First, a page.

Olympics and Equality Rights: Is VANOC Above the Law?

Natasha Dubé
June 16, 2008

The Olympic Charter is the governing document of the International Olympic Committees (IOC), setting out its responsibilities and obligations regarding a variety of things such as venues, trademarks and the values of the Olympics. One of the fundamental principles of olympism is that “any form of discrimination with regard to a country of a person on grounds of gender or otherwise is incompatible with belonging to the Olympic movement[1]. Nine female ski jumpers from Norway, Canada, Slovenia, Austria, Germany and the United States believe this principle was breached by the Vancouver Olympic Committee (VANOC) when they excluded women’s ski jumping from the official program. The plaintiffs are arguing the following:

The failure to include women’s jumping events in the Games is a violation of every woman’s right to equal benefit under the law guaranteed by section 15(1) of the Canadian Charter of Rights and Freedoms[2]  and, in particular, a violation of the section 15(1) rights of women denied the opportunity to qualify for and participate in ski jumping events at the Games.”[3]

In 2005, FIS President Gian Franco Kasper stated that ski jumping is “ like jumping down from, let’s say, about two meters on the ground about a thousand times a year, which seems not to be appropriate for ladies from a medical point a view.”[4] These nine women believe this prevailing stereotype is not helping sporting organizations to change their mind about a possible appearance in the Olympics. A few lawyers at the Vancouver office of Davis LLP have taken up this case, pro bono, for the jumpers.

This is not the first time Olympic ski jumping has made the news in Canada. Earlier in 2008, four mothers complained to the Canadian Human Rights Commission that women’s ski jumping should be added to the 2010 Vancouver Olympics.[5] The argument there was very similar: women’s ski jumping is not developed enough, is not practiced on three continents and has not staged at least two world championships. Nevertheless, this requirement was taken out of the Olympic Charter in 2007, so it should no longer be considered a justifying argument against the nine women in this case. Perhaps most striking is the group’s demand that if women’s ski jumping is not added to the Games, there be an injunction to prevent VANOC from staging a men’s event.[6] It is not expected that the situation will escalate to this point.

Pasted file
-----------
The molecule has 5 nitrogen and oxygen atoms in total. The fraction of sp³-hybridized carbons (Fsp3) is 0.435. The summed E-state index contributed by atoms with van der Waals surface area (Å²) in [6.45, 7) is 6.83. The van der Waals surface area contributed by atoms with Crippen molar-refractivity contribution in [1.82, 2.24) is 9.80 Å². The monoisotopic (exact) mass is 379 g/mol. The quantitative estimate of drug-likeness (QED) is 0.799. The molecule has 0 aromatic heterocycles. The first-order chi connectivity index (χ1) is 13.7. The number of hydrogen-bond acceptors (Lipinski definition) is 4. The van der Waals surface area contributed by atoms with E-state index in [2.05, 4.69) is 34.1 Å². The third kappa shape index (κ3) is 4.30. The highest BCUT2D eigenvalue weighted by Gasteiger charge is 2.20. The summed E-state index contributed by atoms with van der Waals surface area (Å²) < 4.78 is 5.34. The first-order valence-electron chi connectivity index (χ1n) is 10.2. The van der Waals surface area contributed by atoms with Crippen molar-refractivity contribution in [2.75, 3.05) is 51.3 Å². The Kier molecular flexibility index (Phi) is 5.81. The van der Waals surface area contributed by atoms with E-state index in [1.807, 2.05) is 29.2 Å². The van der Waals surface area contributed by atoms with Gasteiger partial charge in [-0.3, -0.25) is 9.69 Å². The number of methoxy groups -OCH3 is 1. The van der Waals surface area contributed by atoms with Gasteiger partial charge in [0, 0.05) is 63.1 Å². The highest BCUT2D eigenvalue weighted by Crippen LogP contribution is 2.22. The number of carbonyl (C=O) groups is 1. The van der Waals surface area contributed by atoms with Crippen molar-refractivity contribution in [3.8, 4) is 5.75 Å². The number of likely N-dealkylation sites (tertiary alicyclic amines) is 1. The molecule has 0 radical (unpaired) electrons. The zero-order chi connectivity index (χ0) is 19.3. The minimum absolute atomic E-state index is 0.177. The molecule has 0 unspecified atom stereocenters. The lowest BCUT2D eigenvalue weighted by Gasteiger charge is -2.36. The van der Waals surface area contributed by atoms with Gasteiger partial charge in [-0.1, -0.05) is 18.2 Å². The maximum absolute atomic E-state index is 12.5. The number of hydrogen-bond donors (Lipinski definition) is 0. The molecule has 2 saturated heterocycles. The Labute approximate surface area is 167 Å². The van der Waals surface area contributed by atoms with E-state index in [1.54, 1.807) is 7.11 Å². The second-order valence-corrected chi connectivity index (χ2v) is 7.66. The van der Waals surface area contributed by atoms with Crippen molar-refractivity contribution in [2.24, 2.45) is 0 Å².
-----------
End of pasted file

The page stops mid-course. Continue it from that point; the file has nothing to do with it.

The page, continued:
In their statement of defence, VANOC has denied all allegations against them, adding that they were even the wrong party to sue. The statement of claims has advanced that VANOC told the IOC that it did not want women’s ski jumping to be included because of budget constraints, and this declaration would have affected the subsequent vote by the IOC to allow the sport in 2010.[7] It is the IOC that merits the defendants crown in this instance, but the Charter cannot apply to them because they are not a government agent. In Eldridge v. British Columbia (Attorney General)[8], it was asserted that a non-government actor, implementing a government policy or program, is subject to theCharter. On the other hand, if dealing with a private activity, the Charter would not apply.[9]

VANOC is subject to a number of policies drafted by the Government of Canada, including the Sport Canada Policy for Hosting International Events, a policy governing the extent of the government’s involvement in the events, such as the Olympic Games.[10] The ski jumping facilities for the 2010 Games in Whistler (the Callaghan Jumps) were entirely funded by the government.[11] Some experts believe relying on a Charter defence will not be successful. Constitutional law professor William Black says the only way to argue is to assert that “VANOC is subject to the charter because it is so closely controlled by government and they’re just doing the bidding of the Olympic Committee.”[12]

Is there hope that the IOC will change its mind in time for the 2010 Olympics? Unlike other news sports being introduced to the Olympic family, women’s ski jumping has neither sex appeal nor the “X-Games factor” that is currently all the rage in international sports.[13] It seems to be penalized for the fact that it is a sport that has been around for generations. While new sports are required to have equality between the sexes, this provision does not apply to old sports, and since women have been ski jumping for over a century, they have been grandfathered out.[14] The International Ski Federation (FIS) has also been sanctioning Junior World Championships since 2006, meaning there is a crop of young women currently competing at a high level. Will they ever get the chance to win a medal for their country? Since the Olympic Charter includes Bylaw 46.1.5, which includes an organizing committee to add events at any time, this could be a possibility.

[1] International Olympic Committee, “Olympic Charter”, online: <http://multimedia.olympic.org/pdf/en_report_122.pdf >
[2] Canadian Charter of Rights and Freedoms, Part I of the Constitution Act, 1982, being Schedule B to the Canada Act 1982 (U.K.), 1982, c. 11. [Charter]
[3] Davis LLP, “Statement of Claims”, online: <http://www.davis.ca/publication/Statement-of-Claim-for-Womens-Ski-Jump-lawsuit-against-Vanoc.pdf> at P.5
[4] Ibid. at 19.
[5] Randy Starkman, Ski Jumpers Face an Uphill Battle, Toronto Star, 10 January 2008.
[6] Supra note 2 at 21.
[7] CBC Sports, “Women ski jumpers plead Olympic case” (23 May 2008)
[9] McKinney v. University of Guelph, [1990] 3 S.C.R. 229
[10] Sport Canada, “Federal Policy for Hosting International Sport Events”, online: Heritage Canada <http://www.pch.gc.ca/progs/sc/pol/accueil-host/2008/doc_e.cfm>
[11] Supra note 2 at 4.
[13] Supra note 4.
[14] Supra note 6.
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448D Law Centre
University of Alberta
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